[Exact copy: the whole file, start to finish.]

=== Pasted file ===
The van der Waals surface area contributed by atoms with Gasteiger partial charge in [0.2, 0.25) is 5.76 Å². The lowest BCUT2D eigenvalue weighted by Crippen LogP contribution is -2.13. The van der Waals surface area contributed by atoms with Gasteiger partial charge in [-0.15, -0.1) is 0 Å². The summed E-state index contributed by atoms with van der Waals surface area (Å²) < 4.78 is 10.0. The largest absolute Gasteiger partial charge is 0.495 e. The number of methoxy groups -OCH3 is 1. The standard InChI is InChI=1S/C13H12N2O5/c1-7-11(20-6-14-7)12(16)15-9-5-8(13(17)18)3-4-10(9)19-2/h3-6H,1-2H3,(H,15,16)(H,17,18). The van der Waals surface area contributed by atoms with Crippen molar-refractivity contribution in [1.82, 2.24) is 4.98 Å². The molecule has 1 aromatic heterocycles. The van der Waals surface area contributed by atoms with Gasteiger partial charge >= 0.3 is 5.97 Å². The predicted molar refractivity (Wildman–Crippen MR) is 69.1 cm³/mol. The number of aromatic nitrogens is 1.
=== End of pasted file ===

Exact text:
The van der Waals surface area contributed by atoms with Gasteiger partial charge in [0.2, 0.25) is 5.76 Å². The lowest BCUT2D eigenvalue weighted by Crippen LogP contribution is -2.13. The van der Waals surface area contributed by atoms with Gasteiger partial charge in [-0.15, -0.1) is 0 Å². The summed E-state index contributed by atoms with van der Waals surface area (Å²) < 4.78 is 10.0. The largest absolute Gasteiger partial charge is 0.495 e. The number of methoxy groups -OCH3 is 1. The standard InChI is InChI=1S/C13H12N2O5/c1-7-11(20-6-14-7)12(16)15-9-5-8(13(17)18)3-4-10(9)19-2/h3-6H,1-2H3,(H,15,16)(H,17,18). The van der Waals surface area contributed by atoms with Crippen molar-refractivity contribution in [1.82, 2.24) is 4.98 Å². The molecule has 1 aromatic heterocycles. The van der Waals surface area contributed by atoms with Gasteiger partial charge >= 0.3 is 5.97 Å². The predicted molar refractivity (Wildman–Crippen MR) is 69.1 cm³/mol. The number of aromatic nitrogens is 1.